While the Town utilized words like streamlining and savings in the narrative surrounding the staffers terminated by Hyde some people, such as Ward 1 Councillor Lynn Kiernan, have said they feel that is misleading. Kiernan said “When you factor in severances and potential legal actions, as well as the eventual replacement of such key staff, I don’t see savings. In fact, I see a massive tax hit for the taxpayers.”

Ward 2 Councillor Dave Sheen has been pushing for disclosure of Hyde’s compensation package and the details of his contractual duties and obligations. That information has still not been released.

In addition, Sheen brought a notice of motion forward on October 10th asking that, faced with Peel’s dissolution, “the Council of the Town of Caledon takes the firm position that following the dissolution of Peel Region, Caledon’s current municipal boundaries must remain and shall not be altered in any way.”

That motion was deferred to the November 14th meeting at the request of Groves who called it “premature.” At the November meeting Sheen’s motion was voted down with Groves, and Councillors Russo, Rosa, Maskell and Napoli voting against it.

“Anytime you enter a negotiation you have to know, going in, what you’re willing to negotiate and what you’re not,” says Sheen. ‘All I was looking for was agreement from my Council colleagues that, as a starting point, we were not willing to negotiate any kind of breaking up of the Town of Caledon.  I really didn’t expect that to be a difficult bargaining position to take, and yet, my motion failed.  Frankly, I was surprised.”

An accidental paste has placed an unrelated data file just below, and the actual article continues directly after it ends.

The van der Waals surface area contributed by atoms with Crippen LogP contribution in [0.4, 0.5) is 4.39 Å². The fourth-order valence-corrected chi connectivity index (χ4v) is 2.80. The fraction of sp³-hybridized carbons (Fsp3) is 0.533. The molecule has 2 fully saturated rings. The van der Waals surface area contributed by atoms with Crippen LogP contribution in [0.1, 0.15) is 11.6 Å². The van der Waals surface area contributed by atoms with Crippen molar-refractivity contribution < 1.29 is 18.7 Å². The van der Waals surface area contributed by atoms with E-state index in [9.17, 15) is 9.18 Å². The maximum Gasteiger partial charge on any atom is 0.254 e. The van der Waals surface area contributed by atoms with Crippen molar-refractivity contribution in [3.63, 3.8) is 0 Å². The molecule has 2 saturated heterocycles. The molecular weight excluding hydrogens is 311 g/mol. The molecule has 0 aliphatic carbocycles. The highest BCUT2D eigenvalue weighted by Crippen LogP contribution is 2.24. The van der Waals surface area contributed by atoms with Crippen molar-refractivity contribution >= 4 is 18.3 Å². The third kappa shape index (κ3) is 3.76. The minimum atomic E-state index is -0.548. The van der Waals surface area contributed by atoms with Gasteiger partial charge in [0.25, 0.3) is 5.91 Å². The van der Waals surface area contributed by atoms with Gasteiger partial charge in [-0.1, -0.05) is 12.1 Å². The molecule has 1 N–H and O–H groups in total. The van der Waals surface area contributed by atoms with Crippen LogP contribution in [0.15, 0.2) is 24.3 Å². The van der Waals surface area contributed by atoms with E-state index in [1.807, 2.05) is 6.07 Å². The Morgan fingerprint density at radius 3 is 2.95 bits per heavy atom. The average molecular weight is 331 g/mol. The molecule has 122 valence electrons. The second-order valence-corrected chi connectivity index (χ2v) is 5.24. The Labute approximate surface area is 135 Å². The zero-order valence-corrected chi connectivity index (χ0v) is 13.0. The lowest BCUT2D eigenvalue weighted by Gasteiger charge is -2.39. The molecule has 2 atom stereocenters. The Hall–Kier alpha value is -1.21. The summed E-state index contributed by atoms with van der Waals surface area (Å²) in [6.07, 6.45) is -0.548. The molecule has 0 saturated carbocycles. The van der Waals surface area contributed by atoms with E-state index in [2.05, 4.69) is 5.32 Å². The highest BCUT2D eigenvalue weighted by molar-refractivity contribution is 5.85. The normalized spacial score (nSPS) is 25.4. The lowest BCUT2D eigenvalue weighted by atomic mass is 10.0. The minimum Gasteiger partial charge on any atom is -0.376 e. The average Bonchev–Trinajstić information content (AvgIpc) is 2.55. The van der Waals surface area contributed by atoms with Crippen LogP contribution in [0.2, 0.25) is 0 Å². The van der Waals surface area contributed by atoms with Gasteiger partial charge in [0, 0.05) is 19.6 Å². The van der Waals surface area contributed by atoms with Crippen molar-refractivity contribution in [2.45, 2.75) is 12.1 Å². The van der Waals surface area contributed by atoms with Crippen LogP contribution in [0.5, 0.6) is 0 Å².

Editor’s note: As well as the senior staffers mentioned in this article Grove’s own Chief of Staff, Nathan Grundy, whom she hired after becoming mayor resigned earlier this month.

Update: JSC has learned that Katelyn Tozer, Manager of Energy and Environment, submitted her resignation today, November 26th.  

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About the author

Patti Foley

Having spent 25 years in Bolton, Patti remains an advocate for Caledon. As a former Regional Councillor and a long-time community volunteer she is passionate about communicating information about its issues, news, events, people, non-profits and businesses.

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8 Comments

  • That’s what being held accountable will do! Those who don’t want to work, leave! Embrace this change. Out with the old and in with the new!! Sometimes have needed since 2018!

    • I feel there might be some type of corruption maybe, way above their paygrades. Not insinuating anything but I never heard anywhere the ablsolute chaos this has in the past year. It is almost people working uncomfortable in fear of their jobs or have way more morality and conviction to remain in a toxic invironment and move on. Just saying Caledon.